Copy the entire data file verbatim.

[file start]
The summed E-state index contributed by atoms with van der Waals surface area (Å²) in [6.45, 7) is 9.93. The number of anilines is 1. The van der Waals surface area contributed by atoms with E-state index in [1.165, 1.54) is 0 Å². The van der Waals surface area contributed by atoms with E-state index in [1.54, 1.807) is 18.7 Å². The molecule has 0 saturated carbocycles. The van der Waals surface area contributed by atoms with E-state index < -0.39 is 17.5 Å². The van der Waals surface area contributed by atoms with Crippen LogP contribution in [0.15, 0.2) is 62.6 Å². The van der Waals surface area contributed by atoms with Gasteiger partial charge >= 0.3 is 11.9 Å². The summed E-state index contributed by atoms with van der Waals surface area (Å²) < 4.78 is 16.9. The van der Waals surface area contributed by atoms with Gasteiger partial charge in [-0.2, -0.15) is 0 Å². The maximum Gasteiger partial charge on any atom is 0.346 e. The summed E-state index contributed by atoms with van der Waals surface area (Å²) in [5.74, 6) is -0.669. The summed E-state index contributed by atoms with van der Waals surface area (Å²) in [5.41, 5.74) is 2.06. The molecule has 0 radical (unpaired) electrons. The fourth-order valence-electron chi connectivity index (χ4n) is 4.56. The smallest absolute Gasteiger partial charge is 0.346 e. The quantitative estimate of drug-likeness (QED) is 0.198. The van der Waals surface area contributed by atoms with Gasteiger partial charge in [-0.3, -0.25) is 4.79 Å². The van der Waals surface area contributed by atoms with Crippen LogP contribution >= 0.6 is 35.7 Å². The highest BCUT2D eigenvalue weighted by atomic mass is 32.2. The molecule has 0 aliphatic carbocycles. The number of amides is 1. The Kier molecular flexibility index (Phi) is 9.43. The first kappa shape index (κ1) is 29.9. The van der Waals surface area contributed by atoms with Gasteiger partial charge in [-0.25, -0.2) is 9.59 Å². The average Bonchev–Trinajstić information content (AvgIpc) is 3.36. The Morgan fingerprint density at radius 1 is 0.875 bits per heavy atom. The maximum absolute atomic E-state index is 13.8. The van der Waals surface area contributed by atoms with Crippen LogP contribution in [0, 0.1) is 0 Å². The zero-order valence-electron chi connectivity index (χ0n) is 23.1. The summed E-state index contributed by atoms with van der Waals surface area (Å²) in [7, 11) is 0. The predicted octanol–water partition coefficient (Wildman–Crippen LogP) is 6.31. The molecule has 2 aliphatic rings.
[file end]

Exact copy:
The summed E-state index contributed by atoms with van der Waals surface area (Å²) in [6.45, 7) is 9.93. The number of anilines is 1. The van der Waals surface area contributed by atoms with E-state index in [1.165, 1.54) is 0 Å². The van der Waals surface area contributed by atoms with E-state index in [1.54, 1.807) is 18.7 Å². The molecule has 0 saturated carbocycles. The van der Waals surface area contributed by atoms with E-state index < -0.39 is 17.5 Å². The van der Waals surface area contributed by atoms with Crippen LogP contribution in [0.15, 0.2) is 62.6 Å². The van der Waals surface area contributed by atoms with Gasteiger partial charge >= 0.3 is 11.9 Å². The summed E-state index contributed by atoms with van der Waals surface area (Å²) < 4.78 is 16.9. The van der Waals surface area contributed by atoms with Gasteiger partial charge in [-0.2, -0.15) is 0 Å². The maximum Gasteiger partial charge on any atom is 0.346 e. The summed E-state index contributed by atoms with van der Waals surface area (Å²) in [5.74, 6) is -0.669. The summed E-state index contributed by atoms with van der Waals surface area (Å²) in [5.41, 5.74) is 2.06. The molecule has 0 radical (unpaired) electrons. The fourth-order valence-electron chi connectivity index (χ4n) is 4.56. The smallest absolute Gasteiger partial charge is 0.346 e. The quantitative estimate of drug-likeness (QED) is 0.198. The van der Waals surface area contributed by atoms with Gasteiger partial charge in [-0.3, -0.25) is 4.79 Å². The van der Waals surface area contributed by atoms with Crippen LogP contribution >= 0.6 is 35.7 Å². The highest BCUT2D eigenvalue weighted by atomic mass is 32.2. The molecule has 0 aliphatic carbocycles. The number of amides is 1. The Kier molecular flexibility index (Phi) is 9.43. The first kappa shape index (κ1) is 29.9. The van der Waals surface area contributed by atoms with Gasteiger partial charge in [-0.25, -0.2) is 9.59 Å². The average Bonchev–Trinajstić information content (AvgIpc) is 3.36. The Morgan fingerprint density at radius 1 is 0.875 bits per heavy atom. The maximum absolute atomic E-state index is 13.8. The van der Waals surface area contributed by atoms with Crippen LogP contribution in [0, 0.1) is 0 Å². The zero-order valence-electron chi connectivity index (χ0n) is 23.1. The summed E-state index contributed by atoms with van der Waals surface area (Å²) in [7, 11) is 0. The predicted octanol–water partition coefficient (Wildman–Crippen LogP) is 6.31. The molecule has 2 aliphatic rings.